For many businesses, outsourcing is a dirty word. Often it conjures thoughts of greedy corporate types taking thousands of jobs overseas but that’s not the true face of outsourcing.
Outsourcing can be an excellent strategic tool if you know how and when to take advantage of it — and best of all it can help improve your productivity, boosting your business’ profits.
So when do you outsource? It boils down to a few simple criteria — profit, length, cost, and skills, or PLCS for short.
Criteria for outsourcing:
- Profit: Is this activity taking time away from my profit generating tasks, and is it a core essential to making money?
- Length: Is this a temporary requirement, or something that only needs doing periodically?
- Cost: Is it more expensive to do this in-house? Or is it cheaper on paper, but wasting the time of someone who could be generating profit instead?
- Skills: Is this something we are trained to do? Or will we have to pay to train someone up to do this?
Many business functions can be outsourced — from accounts, logistics, and training to PR, IT, and customer service. When you outsource the right jobs, you are then free to invest your efforts into activities that will boost your bottom line.
There is a balance to be struck, which is why it’s worth taking a little more time to apply PLCS. For example, if you’re a small company you wouldn’t want to outsource your customer service as you need to keep that rapport, familiarity, and customer knowledge in-house. However, companies both small and large could benefit from outsourcing IT or PR.
Why spend hours trying to fix computer issues that most managed services could have prevented, or could rectify in minutes? If you value your time as highly as you should, then a few hundred dollars a month for a small dedicated service is probably less than you’d lose by doing it yourself. At worst what is a few extra dollars for peace of mind?
Sometimes outsourcing can have a direct positive impact on profits as well as the indirect benefit of you having more time to focus on core activities. PR and accounting can sometimes be the ‘celery’ of the outsourcing world. Similar to the way that you burn more calories eating celery than it contains, PR can actually help generate more income than the initial outsourcing costs. Good accounting can also be a cost-neutral expenditure too, in the right circumstances.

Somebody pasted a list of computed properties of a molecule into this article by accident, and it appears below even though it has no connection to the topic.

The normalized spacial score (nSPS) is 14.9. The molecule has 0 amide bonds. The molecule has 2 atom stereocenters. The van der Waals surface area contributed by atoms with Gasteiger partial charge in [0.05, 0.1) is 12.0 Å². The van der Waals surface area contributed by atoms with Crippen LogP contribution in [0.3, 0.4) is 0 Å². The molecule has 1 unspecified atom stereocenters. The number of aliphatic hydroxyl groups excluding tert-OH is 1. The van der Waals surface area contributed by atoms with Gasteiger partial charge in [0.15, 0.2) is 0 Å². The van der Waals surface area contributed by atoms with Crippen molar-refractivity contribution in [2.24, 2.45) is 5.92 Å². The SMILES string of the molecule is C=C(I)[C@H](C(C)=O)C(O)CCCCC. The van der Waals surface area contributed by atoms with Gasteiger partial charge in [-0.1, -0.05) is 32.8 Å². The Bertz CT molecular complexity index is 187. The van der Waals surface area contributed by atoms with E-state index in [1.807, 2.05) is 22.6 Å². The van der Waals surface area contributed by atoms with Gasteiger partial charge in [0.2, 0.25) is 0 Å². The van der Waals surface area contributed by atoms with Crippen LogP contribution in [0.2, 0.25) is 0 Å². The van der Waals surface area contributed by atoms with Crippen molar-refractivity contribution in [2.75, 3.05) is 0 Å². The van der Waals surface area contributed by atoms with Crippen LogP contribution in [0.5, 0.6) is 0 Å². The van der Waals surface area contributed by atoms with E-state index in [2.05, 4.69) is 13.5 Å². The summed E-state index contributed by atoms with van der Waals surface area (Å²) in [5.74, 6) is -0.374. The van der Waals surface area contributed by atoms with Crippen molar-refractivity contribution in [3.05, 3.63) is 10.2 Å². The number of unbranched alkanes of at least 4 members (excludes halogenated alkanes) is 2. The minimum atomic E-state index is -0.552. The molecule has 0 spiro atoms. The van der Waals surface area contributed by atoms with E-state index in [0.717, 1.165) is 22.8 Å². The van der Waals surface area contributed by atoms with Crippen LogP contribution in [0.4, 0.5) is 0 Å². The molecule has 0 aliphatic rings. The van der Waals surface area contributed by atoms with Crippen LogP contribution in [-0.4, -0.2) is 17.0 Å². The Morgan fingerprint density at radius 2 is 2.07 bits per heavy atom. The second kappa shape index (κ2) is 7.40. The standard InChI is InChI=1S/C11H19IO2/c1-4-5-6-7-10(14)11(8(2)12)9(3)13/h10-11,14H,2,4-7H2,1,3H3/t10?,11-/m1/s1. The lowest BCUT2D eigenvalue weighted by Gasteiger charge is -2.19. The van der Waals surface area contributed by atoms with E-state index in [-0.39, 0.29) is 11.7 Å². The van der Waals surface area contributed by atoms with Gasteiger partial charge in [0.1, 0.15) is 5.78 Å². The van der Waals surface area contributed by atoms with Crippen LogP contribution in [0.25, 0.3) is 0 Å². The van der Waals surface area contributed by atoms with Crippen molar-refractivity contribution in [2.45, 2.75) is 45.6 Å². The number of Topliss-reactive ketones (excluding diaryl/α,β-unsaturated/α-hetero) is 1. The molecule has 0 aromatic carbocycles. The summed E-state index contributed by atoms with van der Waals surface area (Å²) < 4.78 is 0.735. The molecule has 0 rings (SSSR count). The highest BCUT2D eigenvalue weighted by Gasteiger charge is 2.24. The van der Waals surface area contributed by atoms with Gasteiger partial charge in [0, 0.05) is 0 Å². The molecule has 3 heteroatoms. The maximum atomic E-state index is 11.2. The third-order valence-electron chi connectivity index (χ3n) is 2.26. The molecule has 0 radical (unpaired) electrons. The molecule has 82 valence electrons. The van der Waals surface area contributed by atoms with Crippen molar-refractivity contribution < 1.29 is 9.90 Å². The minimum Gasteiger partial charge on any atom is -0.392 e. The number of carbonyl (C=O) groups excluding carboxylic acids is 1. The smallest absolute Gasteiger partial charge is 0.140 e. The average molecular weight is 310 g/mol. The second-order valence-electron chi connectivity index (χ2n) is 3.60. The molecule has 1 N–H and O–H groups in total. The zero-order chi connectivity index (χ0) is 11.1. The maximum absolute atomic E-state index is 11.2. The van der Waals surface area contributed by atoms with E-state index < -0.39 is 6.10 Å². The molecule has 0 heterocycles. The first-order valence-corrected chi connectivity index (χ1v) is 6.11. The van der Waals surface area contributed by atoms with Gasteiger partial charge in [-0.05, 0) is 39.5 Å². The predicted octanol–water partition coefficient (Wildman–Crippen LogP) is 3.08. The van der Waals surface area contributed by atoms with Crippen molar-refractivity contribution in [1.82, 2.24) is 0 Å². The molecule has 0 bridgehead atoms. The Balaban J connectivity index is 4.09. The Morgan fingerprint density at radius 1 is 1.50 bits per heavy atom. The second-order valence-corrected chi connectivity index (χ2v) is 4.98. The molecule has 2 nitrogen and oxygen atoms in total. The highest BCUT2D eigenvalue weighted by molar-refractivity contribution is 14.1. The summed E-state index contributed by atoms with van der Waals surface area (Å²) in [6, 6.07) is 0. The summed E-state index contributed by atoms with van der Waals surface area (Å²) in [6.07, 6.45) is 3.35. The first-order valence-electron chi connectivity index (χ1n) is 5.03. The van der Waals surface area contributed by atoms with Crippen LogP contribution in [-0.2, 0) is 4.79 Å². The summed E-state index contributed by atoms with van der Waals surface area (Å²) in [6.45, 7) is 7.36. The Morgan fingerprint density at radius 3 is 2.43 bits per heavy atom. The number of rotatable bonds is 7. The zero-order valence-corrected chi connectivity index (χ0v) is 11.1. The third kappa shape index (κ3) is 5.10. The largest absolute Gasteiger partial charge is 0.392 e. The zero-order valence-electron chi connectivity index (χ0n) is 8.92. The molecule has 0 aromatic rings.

Trying to do too much yourself can end up costing you a lot more than you think you are saving by not outsourcing. Time that you could have spent connecting with customers and growing your business aside, if you spread yourself too thin you may end up taking a hit to your reputation as your quality of service drops, or you aren’t dealing with customers quickly enough.
Something as simple as being late with a refund can force negative messages into the market. Feelings follow feelings, good or bad, and you want your customers to be talking about you in a good way.
Ask yourself: ‘Do I expect others to use my business?’ and the answer is, of course you do. You’re clearly good at what you do and expect to provide services to others who can’t do what you do as well as you can. You need to follow that philosophy too — if there are things you can’t do, then you should outsource them.
It’s pointless to spend hours doing something that somebody else could do faster, and most likely better, than you when you could be doing what you’re great at and growing your business.
Outsourcing isn’t a dirty word. Applied properly, with consideration, it could completely transform your business.